Take the time to offer yourself self-compassion. Be kind to yourself. It is okay to feel this way. It will pass. “It is okay to not want this”. “Let me open to it”. “It is okay to not be okay.” “This too shall pass”.
Be mindful of thoughts about the anxiety itself. Watch the second arrow. You are not your anxiety. Put words to your feelings. “Name it to tame it”. “I notice anger arising, I notice fear arising”. Remember why anxiety feels the way it does.
Vagus Nerve Stimulation
Try this next time stress, anxiety or panic is present. Ground yourself by sitting on the ground or a chair if possible. Inhale deeply for a count of five, hold at the top for a count of five and then exhale deeply for a count of eight with an open mouth. Imagine you are fogging up a mirror. This will stimulate the vagus nerve to elicit the relaxation response.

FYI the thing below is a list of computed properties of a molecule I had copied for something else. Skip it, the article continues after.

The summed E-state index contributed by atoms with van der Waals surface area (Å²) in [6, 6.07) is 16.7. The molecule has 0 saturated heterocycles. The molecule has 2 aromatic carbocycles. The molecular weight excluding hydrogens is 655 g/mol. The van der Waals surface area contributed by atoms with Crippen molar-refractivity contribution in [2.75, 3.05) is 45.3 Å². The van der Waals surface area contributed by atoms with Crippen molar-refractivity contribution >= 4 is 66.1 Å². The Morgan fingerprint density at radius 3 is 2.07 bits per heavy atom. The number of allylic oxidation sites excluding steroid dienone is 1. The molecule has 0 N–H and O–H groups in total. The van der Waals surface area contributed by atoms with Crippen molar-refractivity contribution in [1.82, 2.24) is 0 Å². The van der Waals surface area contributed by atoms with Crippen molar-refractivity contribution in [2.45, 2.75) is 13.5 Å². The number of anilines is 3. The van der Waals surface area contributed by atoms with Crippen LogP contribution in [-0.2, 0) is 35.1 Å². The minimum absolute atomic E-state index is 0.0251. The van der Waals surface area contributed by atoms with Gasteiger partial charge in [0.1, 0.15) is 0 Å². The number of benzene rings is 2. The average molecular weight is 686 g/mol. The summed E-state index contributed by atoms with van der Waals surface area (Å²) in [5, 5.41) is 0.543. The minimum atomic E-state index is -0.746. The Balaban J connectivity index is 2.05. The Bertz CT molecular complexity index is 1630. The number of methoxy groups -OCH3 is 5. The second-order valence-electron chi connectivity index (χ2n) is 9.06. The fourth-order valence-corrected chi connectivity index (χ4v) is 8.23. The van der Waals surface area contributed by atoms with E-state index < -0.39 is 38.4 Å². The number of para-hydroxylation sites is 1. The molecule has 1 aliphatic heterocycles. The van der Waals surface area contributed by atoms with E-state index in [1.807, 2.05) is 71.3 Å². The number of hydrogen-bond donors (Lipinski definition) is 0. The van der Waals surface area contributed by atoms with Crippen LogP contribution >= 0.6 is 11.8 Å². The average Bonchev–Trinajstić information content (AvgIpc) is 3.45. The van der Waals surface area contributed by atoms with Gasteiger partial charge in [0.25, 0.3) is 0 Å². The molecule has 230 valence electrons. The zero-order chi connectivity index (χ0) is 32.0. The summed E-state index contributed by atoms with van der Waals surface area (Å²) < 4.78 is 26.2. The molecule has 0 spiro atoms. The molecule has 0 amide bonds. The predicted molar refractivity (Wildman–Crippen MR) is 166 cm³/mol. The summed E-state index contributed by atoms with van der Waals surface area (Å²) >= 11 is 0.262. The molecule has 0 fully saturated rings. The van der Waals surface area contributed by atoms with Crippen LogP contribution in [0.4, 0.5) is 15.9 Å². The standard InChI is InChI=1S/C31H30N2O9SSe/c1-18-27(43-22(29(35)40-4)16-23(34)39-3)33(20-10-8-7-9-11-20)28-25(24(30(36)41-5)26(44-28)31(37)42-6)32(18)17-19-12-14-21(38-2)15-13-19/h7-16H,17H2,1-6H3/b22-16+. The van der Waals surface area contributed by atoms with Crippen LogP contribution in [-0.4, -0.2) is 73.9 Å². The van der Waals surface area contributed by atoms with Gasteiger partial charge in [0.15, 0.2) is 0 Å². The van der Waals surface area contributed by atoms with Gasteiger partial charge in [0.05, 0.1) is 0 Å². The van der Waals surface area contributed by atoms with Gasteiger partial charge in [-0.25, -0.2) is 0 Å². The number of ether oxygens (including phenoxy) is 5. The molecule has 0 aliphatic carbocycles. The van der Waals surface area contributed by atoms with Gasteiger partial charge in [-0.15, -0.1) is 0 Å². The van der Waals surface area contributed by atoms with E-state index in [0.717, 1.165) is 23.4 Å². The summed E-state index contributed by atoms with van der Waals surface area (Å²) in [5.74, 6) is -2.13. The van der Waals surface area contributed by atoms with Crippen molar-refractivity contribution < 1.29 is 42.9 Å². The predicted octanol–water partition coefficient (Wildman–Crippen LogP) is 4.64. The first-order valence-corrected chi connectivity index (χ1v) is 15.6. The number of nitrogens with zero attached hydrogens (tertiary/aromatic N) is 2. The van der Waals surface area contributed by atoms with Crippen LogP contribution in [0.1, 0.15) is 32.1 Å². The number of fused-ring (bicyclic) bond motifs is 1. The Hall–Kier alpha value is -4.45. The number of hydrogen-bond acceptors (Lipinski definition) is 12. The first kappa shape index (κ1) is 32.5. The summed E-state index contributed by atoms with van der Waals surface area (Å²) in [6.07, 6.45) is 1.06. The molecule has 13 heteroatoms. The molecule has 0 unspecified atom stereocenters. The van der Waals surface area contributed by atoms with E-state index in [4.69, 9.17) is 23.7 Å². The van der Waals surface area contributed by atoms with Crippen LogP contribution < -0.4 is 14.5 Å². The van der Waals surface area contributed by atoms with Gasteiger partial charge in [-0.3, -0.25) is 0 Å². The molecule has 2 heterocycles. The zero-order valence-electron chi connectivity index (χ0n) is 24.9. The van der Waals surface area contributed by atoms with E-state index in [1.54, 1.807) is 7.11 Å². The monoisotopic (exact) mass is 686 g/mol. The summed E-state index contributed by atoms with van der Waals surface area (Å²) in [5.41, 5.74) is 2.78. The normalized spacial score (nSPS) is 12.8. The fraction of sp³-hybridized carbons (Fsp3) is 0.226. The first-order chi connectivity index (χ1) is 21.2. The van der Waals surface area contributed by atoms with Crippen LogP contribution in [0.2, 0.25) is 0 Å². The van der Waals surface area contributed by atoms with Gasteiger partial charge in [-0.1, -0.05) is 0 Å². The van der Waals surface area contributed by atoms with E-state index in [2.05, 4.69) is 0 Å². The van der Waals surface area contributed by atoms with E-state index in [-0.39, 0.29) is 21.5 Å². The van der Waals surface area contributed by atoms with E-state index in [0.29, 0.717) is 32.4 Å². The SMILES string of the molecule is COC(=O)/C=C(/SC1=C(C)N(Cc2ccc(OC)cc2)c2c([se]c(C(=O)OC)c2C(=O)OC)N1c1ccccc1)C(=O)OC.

WEEKLY PRACTICE TASKS
INFORMAL PRACTICE- Awareness of Second Arrows
This week, when you have a strong response of anxiety, pain, annoyance or difficulty use the A.B.C.D tool and the 5, 5, 8 breathing technique to help move through that discomfort. You may even like to ask yourself… what is my story line here? Am I still dealing with the first arrow of suffering, or have I well and truly moved into the second one?
FORMAL PRACTICE- Regulating Practices
This week there is an opportunity to practice Regulating Practices. This practice is designed to help you return to your Window of Tolerance- a place where things feel calm, easy, balanced and where things feel just right. You may also like to try Panic & Anxiety SOS if you are swept away by strong anxiety or uncomfortable sensations.